Mittwoch, 17. Januar 2024

Leveraging OCI Document Understanding AI for Document Processing

Leveraging AI for Document Processing with the Document AI Scanner

Oracle's new Document Understanding AI provides a powerful way to extract insights from scanned documents using artificial intelligence. Built on Oracle APEX and integrating with the Oracle Cloud Infrastructure Document Understanding AI service, this open source tool that I developed streamlines the intake and analysis of document collections.

I was first introduced to Document AI's capabilities and REST API through Jon Dixon's insightful blog Quickly Turn Text into Data with APEX & Document AI

In his blog, Jon provides a comprehensive overview of Document AI and demonstrates how to call the AnalyzeDocument endpoint directly from an APEX application. 

What it Does

The Document AI Scanner allows users to upload multiple PDF or image files for processing as a batch. It then passes the documents to the Document Understanding AI service which performs text extraction, table and field detection, document classification and more.

Once analysis is complete, users can view detailed results within the app or download them as a ZIP file. Key-value pairs and other extracted data can also be exported directly to an accounting database for further processing.

Key Capabilities

  • Full text extraction and searchability of uploaded documents
  • Identification of tables and structured fields
  • Classification of document types like invoices or forms
  • Language detection to support proper NLS settings
  • Long running jobs that don't time out
  • Downloadable analysis files for record keeping

Behind the Scenes

The app leverages algorithms to process the raw AI output. Using techniques like relative positioning and data type validation, it forms key-value pairs from text fragments.

My client needed to process German bills, but the text recognition was limited to the ASCII character set. This meant German umlauts and "sz" were missing from extracted text, and date/number formats were misinterpreted. To address this, I developed my own text interpreter by hand-crafting rules to handle these language-specific cases and produce better key-value pairs from the documents.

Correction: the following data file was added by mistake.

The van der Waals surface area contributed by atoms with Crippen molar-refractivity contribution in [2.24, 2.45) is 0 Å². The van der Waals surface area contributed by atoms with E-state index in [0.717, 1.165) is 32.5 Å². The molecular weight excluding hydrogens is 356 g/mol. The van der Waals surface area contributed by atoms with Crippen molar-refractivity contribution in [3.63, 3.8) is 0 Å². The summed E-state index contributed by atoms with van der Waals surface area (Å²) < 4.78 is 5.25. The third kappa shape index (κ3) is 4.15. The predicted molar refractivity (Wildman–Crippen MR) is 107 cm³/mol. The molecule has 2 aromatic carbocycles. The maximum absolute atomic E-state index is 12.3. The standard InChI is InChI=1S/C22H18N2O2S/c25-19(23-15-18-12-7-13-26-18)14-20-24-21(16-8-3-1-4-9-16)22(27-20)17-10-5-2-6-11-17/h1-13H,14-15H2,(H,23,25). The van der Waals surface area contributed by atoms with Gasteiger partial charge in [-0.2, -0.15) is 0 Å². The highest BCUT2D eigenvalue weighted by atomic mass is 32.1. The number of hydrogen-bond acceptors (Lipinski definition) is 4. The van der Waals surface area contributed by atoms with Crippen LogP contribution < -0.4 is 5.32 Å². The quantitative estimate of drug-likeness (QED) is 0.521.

• The absence of German characters in the OCR output made it hard to match names and addresses within the address table. A special index had to be built to support matching despite missing characters like umlauts and ß.
  • Dates, numbers and currencies are formatted differently in German compared to English. It took work to parse these values accurately based on local conventions.
  • German abbreviations and acronyms that may be used in bills needed to be researched and accounted for in the interpreter rules.
  • Idiomatic phrases, terminology and jargon specific to billing/invoicing in German posed challenges to understand and interpret correctly.
  • Ambiguous or incomplete text fragments from OCR output limited the amount of context available to accurately interpret meanings. Additional heuristics may have been needed.
  • Ensuring the interpreter worked robustly across a variety different bill/invoice styles, templates and edge cases from various issuing companies.
  • Debugging and testing the complex set of hand-crafted rules required considerable effort to refine the interpreter to a useful level of accuracy.
  • Integrating the custom interpreter with the existing application architecture and output formats required careful programming.
It was a challenge to develop the customized interpreter within the limited capabilities of the general Document AI service. My hope is that Oracle continues expanding the service to support more languages out of the box. Alternatively, the ability to train custom models is valuable, but requires significant labeled data - which I did not have for this exact task. Overall the app demonstrates how artificial intelligence can be leveraged through a combination of commercial and custom solutions.

The Document AI Scanner application showcases how technical challenges with language and interpretation can be overcome through a combination of commercial and custom solutions. While developing the bespoke text interpreter involved effort, it allowed valuable insights to be extracted from an otherwise limited data set.

For those interested in exploring the application further or contributing enhancements, the source code is available on GitHub at:

Please check out the repo for full implementation details, installation instructions, and how to get involved with ongoing development. I hope this project helps advance capabilities for automated document processing globally.

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